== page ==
What the heck is this thing?
The AR.Drone is a remote-controlled quadricopter (a helicopter with four rotors) that emits its own Wi-Fi signal. If you own an iPod touch, iPad or iPhone, you can download a special application and use it to pilot the AR.Drone. There’s a camera on the front of the machine, and video from this camera will be relayed via the Wi-Fi connection to your iDevice’s screen, so you can see what the AR.Drone sees.
That’s right — it’s like a spy plane, even if it is as loud as a vacuum cleaner. But how will any budding Bonds fare when it comes to getting the AR.Drone up and running?
Setting it up
The AR.Drone requires little assembly. You’ll need to charge the battery, though, and then slide the two halves of the device apart to insert the battery into its compartment. Once plugged in, lights should come on around each propeller. We didn’t find this process too tricky.
We found it more troublesome to get the AR.Drone to play nicely with our iPhone. Firing up the Wi-Fi menu on your device should reveal a special Wi-Fi signal being pumped out by the AR.Drone, and, theoretically, all you need to do is connect to this to get started.
We had trouble initially, though. This was probably because our review sample had been connected to other iPhones before we received it. As such, we had to use a paper clip to press the tiny ‘unpair’ button on the craft’s underside. That switch isn’t labelled, so we had to do some crafty Googling, and found our answer on the AR.Drone support page.
Once this was sorted, we installed the app. There’s a free version called Free Flight, or a £1.80 AR.Pursuit version that includes a game. We downloaded the Free Flight application, and we were ready to fly.
We didn’t encounter any huge stumbling blocks in getting the AR.Drone flying, but it hardly leapt out of the box and into the air.
Pitch and yawsome
Here’s how you control the AR.Drone. The iPhone’s screen contains two main virtual buttons. When you hold down the left button, tilting the iPhone will cause the AR.Drone to move forward, backwards or from side to side in a strafing fashion. If you press nothing, the Drone will hover in place.
The other button works as a joystick. It has four directions — moving it up and down will raise or lower the AR.Drone on the spot, and moving it left or right will rotate the quadricopter.
Flying accurately takes some getting used to, because you have to consider every move from the chopper’s point of view. For example, we instinctively tilted the phone to the left when we wanted the AR.Drone to move left. But, if it’s facing you, that won’t work — the AR.Drone will move to the right.
Once you’re used to it, however, flying the AR.Drone proves impressively simple. Movements are surprisingly quick and responsive, and it’s pretty easy to navigate the device around a room, even if it’s not all that accurate. There’s no need to panic if you bump into anything, because Parrot has sensibly included an optional polystyrene shell that surrounds the blades, protecting the parts of the AR.Drone that keep it flying.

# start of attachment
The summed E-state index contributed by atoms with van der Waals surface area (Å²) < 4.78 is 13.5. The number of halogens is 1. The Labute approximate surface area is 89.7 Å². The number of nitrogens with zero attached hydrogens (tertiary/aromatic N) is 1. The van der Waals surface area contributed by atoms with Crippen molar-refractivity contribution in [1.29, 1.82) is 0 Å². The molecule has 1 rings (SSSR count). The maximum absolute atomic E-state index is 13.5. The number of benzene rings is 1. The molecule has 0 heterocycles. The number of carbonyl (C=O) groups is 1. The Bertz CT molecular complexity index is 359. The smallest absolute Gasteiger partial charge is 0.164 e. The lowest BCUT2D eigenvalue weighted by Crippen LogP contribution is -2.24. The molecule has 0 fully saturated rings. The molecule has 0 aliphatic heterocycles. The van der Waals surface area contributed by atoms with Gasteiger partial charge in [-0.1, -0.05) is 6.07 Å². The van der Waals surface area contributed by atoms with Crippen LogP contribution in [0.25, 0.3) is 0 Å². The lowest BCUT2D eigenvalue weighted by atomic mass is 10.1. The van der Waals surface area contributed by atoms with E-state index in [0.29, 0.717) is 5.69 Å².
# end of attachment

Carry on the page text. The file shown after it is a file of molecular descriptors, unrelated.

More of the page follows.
In an additional safety feature, every propeller will lock up if a single propeller so much as brushes against anything. That should keep your pet safe in the event that it leaps face-first into the AR.Drone as it’s flying around.
Take off and landing are handled via a single on-screen button. Hit take-off, and the AR.Drone will jump up about four feet in the air and hover. Hit the same button again to land, and the Drone will set itself down gently.
Unfortunately, the AR.Drone’s battery life is pretty dismal. You can expect only 15 minutes of flying high jinks before it splutters to a halt.
Then there’s the price. As well as needing an iPhone, iPad or iPod touch, the AR.Drone will set you back £300. At that price, it definitely falls into the luxury-gadget category, and your heart will leap into your mouth every time it swerves dangerously into something that might pierce its fragile polystyrene frame.
At such a high price, we also think Parrot might have made more of an effort with the stickers that adorn the AR.Drone’s exterior. They look pretty cool and Tron-esque, but they don’t look like £300 of Tron-esque. For that kind of cash, we expect luminescence.
Should I buy it or not?
New games and apps could extend the lifespan of the Parrot AR.Drone considerably in the future. But, for us, the main fun lies in simply flying it around. It’s a great gadget and an instant talking point. Unless you have plenty of disposable cash, however, we’d hold off on buying one until the price falls.